Roy Dowell has slowly evolved into one of L.A.'s excellent abstract painters. Moving through an odd synthesis of patterned abstraction mixed in with obscure figurative elements he comes to his current show with almost exclusively abstract works that are his best to date.
Works are visually complex and so pristinely ordered they hearken back to the logically worked puzzles of classical Cubism. In spite of an equally strong, almost oriental emphasis on an pattern for pattern’s sake (the works are vertiable mazes of teeny repeating cross hatches like the weaving of basketry, swirling tendrils like metal filigree, the squiggles of cheap wallpaper), Dowell arranges familiar things into compositions with tremendous allusive thrust. “The Inflexibility of Instinctive Behavior” is a large acrylic painting with a backdrop of complex weaving designs in greens and deep maroons. Over this, Dowell paints a huge vertical totem of rich blue cell-like spheres, each filled with quick black and white marks.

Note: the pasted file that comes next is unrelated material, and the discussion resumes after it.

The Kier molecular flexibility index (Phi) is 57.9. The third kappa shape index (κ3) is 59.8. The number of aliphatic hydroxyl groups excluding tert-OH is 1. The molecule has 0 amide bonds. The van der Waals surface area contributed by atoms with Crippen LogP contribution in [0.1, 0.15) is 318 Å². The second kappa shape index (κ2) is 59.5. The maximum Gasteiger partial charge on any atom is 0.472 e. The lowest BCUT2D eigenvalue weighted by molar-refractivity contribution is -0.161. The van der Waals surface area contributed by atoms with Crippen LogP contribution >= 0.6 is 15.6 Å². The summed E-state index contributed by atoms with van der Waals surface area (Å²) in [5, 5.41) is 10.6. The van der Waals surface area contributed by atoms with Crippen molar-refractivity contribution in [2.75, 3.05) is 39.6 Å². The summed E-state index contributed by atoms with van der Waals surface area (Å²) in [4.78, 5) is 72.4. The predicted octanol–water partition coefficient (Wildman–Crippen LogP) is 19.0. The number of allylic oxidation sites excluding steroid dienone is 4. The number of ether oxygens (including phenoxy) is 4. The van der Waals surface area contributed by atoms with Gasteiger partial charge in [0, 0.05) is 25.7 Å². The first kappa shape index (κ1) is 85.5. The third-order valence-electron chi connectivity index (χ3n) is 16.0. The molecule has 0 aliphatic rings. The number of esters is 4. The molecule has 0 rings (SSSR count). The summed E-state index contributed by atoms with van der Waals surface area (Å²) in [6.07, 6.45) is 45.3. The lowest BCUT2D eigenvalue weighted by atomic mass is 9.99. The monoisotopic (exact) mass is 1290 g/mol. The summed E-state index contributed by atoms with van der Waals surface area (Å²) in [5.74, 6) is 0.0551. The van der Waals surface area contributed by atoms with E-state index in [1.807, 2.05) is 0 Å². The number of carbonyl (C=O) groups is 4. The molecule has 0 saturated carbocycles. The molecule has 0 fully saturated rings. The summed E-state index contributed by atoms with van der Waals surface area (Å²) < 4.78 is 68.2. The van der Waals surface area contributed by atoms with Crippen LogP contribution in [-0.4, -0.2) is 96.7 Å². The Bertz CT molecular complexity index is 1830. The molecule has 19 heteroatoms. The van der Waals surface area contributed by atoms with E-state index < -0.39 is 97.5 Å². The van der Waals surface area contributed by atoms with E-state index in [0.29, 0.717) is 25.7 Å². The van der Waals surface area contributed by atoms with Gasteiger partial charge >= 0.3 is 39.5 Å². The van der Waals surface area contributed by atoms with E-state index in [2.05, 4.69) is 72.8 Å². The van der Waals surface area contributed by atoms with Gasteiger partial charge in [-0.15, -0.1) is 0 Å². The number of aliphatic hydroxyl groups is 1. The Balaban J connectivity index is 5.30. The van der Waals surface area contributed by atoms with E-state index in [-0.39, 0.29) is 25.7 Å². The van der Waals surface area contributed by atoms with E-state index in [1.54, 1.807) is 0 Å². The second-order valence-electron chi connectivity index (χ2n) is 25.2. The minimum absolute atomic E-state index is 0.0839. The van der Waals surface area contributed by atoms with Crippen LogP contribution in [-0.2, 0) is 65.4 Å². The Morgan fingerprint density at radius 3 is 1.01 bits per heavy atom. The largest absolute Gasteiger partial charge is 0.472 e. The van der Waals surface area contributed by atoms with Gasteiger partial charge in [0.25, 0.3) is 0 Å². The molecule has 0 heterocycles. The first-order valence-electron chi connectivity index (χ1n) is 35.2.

A nervous drive to order makes powerful reference to genetic material and looming archetypal emblems. Small collages look like pre-printed patterns with hand executed embellishments. Dowell reworks the notions of depth and pattern that fueled Picasso’s collaged bits of caning and linoleum. Dowell adds a further layer of interplay between surface and symbol and claims this body of work for his own. (Rosamund Felsen, 669 N. La Cienega Blvd. to Nov. 12).